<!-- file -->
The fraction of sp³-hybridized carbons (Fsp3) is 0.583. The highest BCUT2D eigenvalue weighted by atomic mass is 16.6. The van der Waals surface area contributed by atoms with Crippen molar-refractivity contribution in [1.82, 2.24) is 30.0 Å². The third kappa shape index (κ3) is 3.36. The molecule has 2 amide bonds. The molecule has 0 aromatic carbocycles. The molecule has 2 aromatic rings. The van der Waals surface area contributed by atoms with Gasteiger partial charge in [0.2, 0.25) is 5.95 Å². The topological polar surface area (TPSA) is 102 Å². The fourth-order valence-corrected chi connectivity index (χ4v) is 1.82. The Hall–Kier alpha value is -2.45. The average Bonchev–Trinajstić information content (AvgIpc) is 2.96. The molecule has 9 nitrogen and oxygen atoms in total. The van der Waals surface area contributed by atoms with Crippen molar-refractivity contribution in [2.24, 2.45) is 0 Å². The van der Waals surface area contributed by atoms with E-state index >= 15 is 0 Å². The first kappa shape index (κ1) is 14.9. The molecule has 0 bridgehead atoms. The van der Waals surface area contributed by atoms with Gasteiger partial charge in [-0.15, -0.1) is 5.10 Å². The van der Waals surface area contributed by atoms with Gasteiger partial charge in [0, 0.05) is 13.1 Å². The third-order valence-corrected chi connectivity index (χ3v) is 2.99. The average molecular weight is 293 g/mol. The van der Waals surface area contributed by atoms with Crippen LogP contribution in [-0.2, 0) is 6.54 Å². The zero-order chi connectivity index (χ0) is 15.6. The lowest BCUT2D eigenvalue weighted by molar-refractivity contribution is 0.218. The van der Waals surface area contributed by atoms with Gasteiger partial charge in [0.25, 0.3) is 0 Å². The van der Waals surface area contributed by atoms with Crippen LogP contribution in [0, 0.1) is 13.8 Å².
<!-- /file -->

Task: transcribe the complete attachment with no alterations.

The fraction of sp³-hybridized carbons (Fsp3) is 0.583. The highest BCUT2D eigenvalue weighted by atomic mass is 16.6. The van der Waals surface area contributed by atoms with Crippen molar-refractivity contribution in [1.82, 2.24) is 30.0 Å². The third kappa shape index (κ3) is 3.36. The molecule has 2 amide bonds. The molecule has 0 aromatic carbocycles. The molecule has 2 aromatic rings. The van der Waals surface area contributed by atoms with Gasteiger partial charge in [0.2, 0.25) is 5.95 Å². The topological polar surface area (TPSA) is 102 Å². The fourth-order valence-corrected chi connectivity index (χ4v) is 1.82. The Hall–Kier alpha value is -2.45. The average Bonchev–Trinajstić information content (AvgIpc) is 2.96. The molecule has 9 nitrogen and oxygen atoms in total. The van der Waals surface area contributed by atoms with Crippen molar-refractivity contribution in [2.24, 2.45) is 0 Å². The van der Waals surface area contributed by atoms with E-state index >= 15 is 0 Å². The first kappa shape index (κ1) is 14.9. The molecule has 0 bridgehead atoms. The van der Waals surface area contributed by atoms with Gasteiger partial charge in [-0.15, -0.1) is 5.10 Å². The van der Waals surface area contributed by atoms with Gasteiger partial charge in [0, 0.05) is 13.1 Å². The third-order valence-corrected chi connectivity index (χ3v) is 2.99. The average molecular weight is 293 g/mol. The van der Waals surface area contributed by atoms with Crippen LogP contribution in [-0.2, 0) is 6.54 Å². The zero-order chi connectivity index (χ0) is 15.6. The lowest BCUT2D eigenvalue weighted by molar-refractivity contribution is 0.218. The van der Waals surface area contributed by atoms with Gasteiger partial charge in [0.25, 0.3) is 0 Å². The van der Waals surface area contributed by atoms with Crippen LogP contribution in [0, 0.1) is 13.8 Å².